In the old days of rock and roll, artists went to great lengths to avoid looking like they were selling out or going too commercial. Those days are long gone. Today, younger audiences seem to reward celebrities who can use the system to better promote themselves (and whatever companies pay them to sell their wares). Is it still possible in this age of always-on marketing to cross the line? Here’s WaPo’s Chris Richards on Jay-Z’s Samsung-powered album release: “Are we still Jay-Z fans? Or are we Jay-Z customers? The answer to that late-capitalist riddle arrives with the rap icon’s insidious new album, Magna Carta . . . Holy Grail — which first appeared last week as a data collection exercise disguised as a smartphone app capable of delivering a bundle of mediocre rap songs to your mobile device.” I still think members of the younger generation of music fans look at Jay-Z’s Samsung deal and are impressed.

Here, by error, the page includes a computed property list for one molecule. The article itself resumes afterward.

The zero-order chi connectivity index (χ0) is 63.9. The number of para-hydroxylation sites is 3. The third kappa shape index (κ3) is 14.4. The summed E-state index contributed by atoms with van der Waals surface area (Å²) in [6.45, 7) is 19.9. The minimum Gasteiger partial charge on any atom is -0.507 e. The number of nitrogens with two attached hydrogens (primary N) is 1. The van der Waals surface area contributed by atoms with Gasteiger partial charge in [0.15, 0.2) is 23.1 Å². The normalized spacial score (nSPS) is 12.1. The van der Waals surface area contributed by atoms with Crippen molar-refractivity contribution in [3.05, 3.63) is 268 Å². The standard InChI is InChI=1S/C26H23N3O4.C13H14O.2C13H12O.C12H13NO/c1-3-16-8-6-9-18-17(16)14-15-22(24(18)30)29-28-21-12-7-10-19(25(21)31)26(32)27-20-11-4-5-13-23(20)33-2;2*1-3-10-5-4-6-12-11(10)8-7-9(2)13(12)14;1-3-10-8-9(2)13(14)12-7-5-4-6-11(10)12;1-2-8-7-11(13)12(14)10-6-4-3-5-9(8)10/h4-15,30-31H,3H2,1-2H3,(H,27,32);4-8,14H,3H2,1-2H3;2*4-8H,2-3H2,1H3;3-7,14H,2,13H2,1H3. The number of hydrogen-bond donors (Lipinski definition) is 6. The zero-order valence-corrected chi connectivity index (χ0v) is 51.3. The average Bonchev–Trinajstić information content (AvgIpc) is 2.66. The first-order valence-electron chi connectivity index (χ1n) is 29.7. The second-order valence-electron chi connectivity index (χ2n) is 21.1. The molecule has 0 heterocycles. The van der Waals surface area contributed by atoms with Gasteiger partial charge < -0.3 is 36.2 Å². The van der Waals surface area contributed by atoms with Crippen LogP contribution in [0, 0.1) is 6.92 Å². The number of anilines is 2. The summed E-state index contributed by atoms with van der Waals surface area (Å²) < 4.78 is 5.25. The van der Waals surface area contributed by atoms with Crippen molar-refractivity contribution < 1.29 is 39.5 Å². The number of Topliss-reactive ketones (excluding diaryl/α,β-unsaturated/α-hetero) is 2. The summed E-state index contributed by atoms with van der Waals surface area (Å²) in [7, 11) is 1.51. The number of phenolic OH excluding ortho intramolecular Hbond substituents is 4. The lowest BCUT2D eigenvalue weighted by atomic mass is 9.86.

+ Three rock bands sold more than a million albums last year. The first two were Mumford & Sons and the Black Keys. The third: Skillet.
+ It would be pretty cool to have the Black Keys sponsor your little league team (how did Samsung miss out on this co-marketing opportunity?).